I naturally transitioned away from running for this reason…it just didn’t feel as good (during or after) as it had previously. I was really bummed about this because I used to really enjoy how running made me feel, but it was easy to accept the transition because I was used to exercising intuitively (aka when I felt like it). I still went for frequent long walks and did yoga when I mustered up the motivation (I often lack the patience required for yoga, but feel better when I do it.) Body weight exercises took a bit of a back seat for a few months simply because I generally prefer to exercise outside on my feet rather than inside with weights, and the weather has been ahhh-mazing.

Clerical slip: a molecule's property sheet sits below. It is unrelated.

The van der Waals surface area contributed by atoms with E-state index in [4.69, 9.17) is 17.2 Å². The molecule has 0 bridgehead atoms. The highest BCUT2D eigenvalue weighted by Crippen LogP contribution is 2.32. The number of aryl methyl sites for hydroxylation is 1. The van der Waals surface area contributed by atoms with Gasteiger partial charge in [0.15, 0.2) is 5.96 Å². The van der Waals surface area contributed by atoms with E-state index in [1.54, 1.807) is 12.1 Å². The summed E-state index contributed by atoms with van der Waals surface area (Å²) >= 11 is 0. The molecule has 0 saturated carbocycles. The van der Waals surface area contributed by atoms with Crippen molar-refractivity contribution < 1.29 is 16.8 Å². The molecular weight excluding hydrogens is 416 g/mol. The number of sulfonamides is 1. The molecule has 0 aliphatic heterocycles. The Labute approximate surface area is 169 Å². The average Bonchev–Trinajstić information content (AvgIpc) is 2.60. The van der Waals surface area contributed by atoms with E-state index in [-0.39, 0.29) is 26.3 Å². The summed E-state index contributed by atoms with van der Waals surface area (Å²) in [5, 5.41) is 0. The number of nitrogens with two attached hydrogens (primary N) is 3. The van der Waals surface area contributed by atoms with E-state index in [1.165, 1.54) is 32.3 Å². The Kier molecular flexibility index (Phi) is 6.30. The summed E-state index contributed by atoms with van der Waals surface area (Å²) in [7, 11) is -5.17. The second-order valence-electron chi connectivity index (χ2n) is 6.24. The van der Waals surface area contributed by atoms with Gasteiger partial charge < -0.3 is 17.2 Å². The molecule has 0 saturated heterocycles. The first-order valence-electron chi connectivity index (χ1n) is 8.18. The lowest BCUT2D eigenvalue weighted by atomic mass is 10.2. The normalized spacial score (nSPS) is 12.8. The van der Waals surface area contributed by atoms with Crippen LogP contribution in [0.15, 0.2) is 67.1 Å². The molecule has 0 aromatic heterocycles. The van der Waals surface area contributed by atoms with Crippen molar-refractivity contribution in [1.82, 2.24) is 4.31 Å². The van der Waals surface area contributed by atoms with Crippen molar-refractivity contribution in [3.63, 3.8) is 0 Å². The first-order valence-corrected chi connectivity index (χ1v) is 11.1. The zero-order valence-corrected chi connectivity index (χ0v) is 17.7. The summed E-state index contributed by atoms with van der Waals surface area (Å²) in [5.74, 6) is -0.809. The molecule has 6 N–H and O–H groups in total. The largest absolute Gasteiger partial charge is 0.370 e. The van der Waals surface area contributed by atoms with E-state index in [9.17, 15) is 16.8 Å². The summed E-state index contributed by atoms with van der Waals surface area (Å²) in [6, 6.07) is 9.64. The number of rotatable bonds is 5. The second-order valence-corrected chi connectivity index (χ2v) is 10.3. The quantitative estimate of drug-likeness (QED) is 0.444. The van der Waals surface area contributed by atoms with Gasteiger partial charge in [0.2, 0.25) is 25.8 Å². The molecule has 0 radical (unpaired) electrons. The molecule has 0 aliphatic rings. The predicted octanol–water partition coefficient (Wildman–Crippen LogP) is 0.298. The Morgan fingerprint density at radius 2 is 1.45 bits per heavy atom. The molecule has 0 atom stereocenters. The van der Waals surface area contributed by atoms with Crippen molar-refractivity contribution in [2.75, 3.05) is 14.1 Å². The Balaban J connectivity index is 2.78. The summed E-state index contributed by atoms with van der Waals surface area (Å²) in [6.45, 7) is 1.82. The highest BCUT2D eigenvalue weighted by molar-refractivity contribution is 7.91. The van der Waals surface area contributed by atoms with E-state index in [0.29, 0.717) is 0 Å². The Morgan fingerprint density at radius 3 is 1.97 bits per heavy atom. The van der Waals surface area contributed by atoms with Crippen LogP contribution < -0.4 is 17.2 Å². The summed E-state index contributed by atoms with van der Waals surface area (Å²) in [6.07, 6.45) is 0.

However, I recently had an unexpectedly stressful day and came home itching to tie up my shoes and just run away from my problems for a few minutes. I was craving that running high. However, it was 90 degrees, humid and sunny and while I would’ve previously enjoyed running in that pre-pregnancy, I’ve noticed an increase sensitivity to heat lately and didn’t want to do anything that would possibly put me or the baby in danger. Quite frankly, it was so hot outside that I didn’t even feel comfortable going for a long walk. Besides, I was craving some more intense sort of movement, so I pulled out the dumbbells and started working through one of the weight circuit plans I’d frequently followed in the first trimester (all pregnancy-safe moves). I felt amazing for the first half, but then by about 2/3 of the way through I knew I’d had enough and decided it was a good time to stop. So, I did. My stressed feelings had eased and I felt that post-workout glow, so I hopped in the shower to rinse away the cares of the day once and for all.